If her password's too easy to remember, it also might be too easy for someone else to figure out.
As was expected, "Prime Minister David Cameron's former communications chief and a former royals reporter for the News of the World tabloid were arrested Friday, the latest to be swept up by Britain's rapidly evolving media scandal over phone hacking and bribing police," The Associated Press writes.
This morning's word that just 18,000 jobs were added to payrolls last month and that the unemployment rate ticked up to 9.2 percent from 9.1 percent in May has opened the door for more questions from Republicans about the effectiveness of Democratic President Obama's attempts to boost the economy.
Protesters demonstrate outside the Department of Culture, Media and Sport in London last week against the government announcement approving takeover of BSkyB by Rupert Murdoch's News Corporation. Yesterday, Murdoch announced he was shutting down the British weekly News of the World amid scandal of illegally hacking into cell phones for story leads.
Bradford Plumer is an associate editor at The New Republic.
And just like that, the News of the World is gone. Never mind that Rupert Murdoch's racy tabloid was the best-selling and most profitable weekly in Britain, with a circulation of some 2.6 million. After the paper was caught hacking — repeatedly, and flagrantly — into the phones of everyone from the royals to a child murder victim, and once advertisers started fleeing en masse, a death sentence was the only option left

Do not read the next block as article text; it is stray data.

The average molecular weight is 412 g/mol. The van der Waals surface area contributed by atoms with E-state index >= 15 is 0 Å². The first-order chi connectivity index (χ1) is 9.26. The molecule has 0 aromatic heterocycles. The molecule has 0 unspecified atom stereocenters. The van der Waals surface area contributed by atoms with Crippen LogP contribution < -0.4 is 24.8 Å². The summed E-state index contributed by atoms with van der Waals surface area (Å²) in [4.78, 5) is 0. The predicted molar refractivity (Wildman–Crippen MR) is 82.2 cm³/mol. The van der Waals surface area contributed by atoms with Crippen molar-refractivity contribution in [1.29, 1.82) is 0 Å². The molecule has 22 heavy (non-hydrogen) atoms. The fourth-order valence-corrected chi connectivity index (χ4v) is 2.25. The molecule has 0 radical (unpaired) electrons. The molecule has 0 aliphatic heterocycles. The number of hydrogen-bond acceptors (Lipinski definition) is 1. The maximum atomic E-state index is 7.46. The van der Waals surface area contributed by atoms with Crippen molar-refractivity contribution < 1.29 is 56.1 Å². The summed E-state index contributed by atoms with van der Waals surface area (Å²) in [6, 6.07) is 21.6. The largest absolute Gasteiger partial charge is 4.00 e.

The nation's unemployment rate ticked up to 9.2 percent in June from 9.1 percent the month before as businesses and government agencies added only 18,000 jobs to their payrolls, the Bureau of Labor Statistics just reported.
Both figures are well below the already modest pre-report forecasts from economists.
We'll add more details from the report shortly.
President Obama is scheduled to make a statement about the news at 10:35 a.m. ET, the White House says.